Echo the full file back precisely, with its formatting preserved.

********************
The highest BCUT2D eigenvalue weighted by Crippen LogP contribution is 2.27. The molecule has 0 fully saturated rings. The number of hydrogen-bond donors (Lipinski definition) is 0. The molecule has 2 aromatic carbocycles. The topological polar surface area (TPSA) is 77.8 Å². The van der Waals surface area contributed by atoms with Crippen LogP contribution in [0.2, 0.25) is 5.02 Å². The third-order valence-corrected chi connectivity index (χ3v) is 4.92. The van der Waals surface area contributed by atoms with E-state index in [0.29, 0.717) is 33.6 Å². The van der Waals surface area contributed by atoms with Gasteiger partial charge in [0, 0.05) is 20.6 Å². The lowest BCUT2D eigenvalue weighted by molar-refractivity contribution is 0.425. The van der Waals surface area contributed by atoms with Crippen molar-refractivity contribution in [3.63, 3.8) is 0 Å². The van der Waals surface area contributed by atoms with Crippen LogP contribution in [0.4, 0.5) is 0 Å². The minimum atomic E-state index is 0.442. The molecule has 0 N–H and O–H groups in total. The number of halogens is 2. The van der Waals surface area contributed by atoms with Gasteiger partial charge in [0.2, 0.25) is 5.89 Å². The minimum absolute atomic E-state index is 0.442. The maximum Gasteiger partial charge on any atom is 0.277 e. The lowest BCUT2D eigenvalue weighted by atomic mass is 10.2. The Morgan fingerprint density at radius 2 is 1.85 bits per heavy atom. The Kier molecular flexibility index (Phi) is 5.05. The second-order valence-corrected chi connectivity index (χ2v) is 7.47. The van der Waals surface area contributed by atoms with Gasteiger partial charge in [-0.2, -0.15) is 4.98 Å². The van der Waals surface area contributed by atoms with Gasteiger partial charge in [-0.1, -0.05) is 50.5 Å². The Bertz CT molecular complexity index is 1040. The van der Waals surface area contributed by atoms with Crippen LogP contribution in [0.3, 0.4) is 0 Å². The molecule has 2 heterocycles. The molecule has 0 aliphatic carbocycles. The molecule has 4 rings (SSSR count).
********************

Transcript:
The highest BCUT2D eigenvalue weighted by Crippen LogP contribution is 2.27. The molecule has 0 fully saturated rings. The number of hydrogen-bond donors (Lipinski definition) is 0. The molecule has 2 aromatic carbocycles. The topological polar surface area (TPSA) is 77.8 Å². The van der Waals surface area contributed by atoms with Crippen LogP contribution in [0.2, 0.25) is 5.02 Å². The third-order valence-corrected chi connectivity index (χ3v) is 4.92. The van der Waals surface area contributed by atoms with E-state index in [0.29, 0.717) is 33.6 Å². The van der Waals surface area contributed by atoms with Gasteiger partial charge in [0, 0.05) is 20.6 Å². The lowest BCUT2D eigenvalue weighted by molar-refractivity contribution is 0.425. The van der Waals surface area contributed by atoms with Crippen molar-refractivity contribution in [3.63, 3.8) is 0 Å². The van der Waals surface area contributed by atoms with Crippen LogP contribution in [0.4, 0.5) is 0 Å². The minimum atomic E-state index is 0.442. The molecule has 0 N–H and O–H groups in total. The number of halogens is 2. The van der Waals surface area contributed by atoms with Gasteiger partial charge in [0.2, 0.25) is 5.89 Å². The minimum absolute atomic E-state index is 0.442. The maximum Gasteiger partial charge on any atom is 0.277 e. The lowest BCUT2D eigenvalue weighted by atomic mass is 10.2. The Morgan fingerprint density at radius 2 is 1.85 bits per heavy atom. The Kier molecular flexibility index (Phi) is 5.05. The second-order valence-corrected chi connectivity index (χ2v) is 7.47. The van der Waals surface area contributed by atoms with Gasteiger partial charge in [-0.2, -0.15) is 4.98 Å². The van der Waals surface area contributed by atoms with Gasteiger partial charge in [-0.1, -0.05) is 50.5 Å². The Bertz CT molecular complexity index is 1040. The van der Waals surface area contributed by atoms with Crippen LogP contribution in [0.3, 0.4) is 0 Å². The molecule has 2 heterocycles. The molecule has 0 aliphatic carbocycles. The molecule has 4 rings (SSSR count).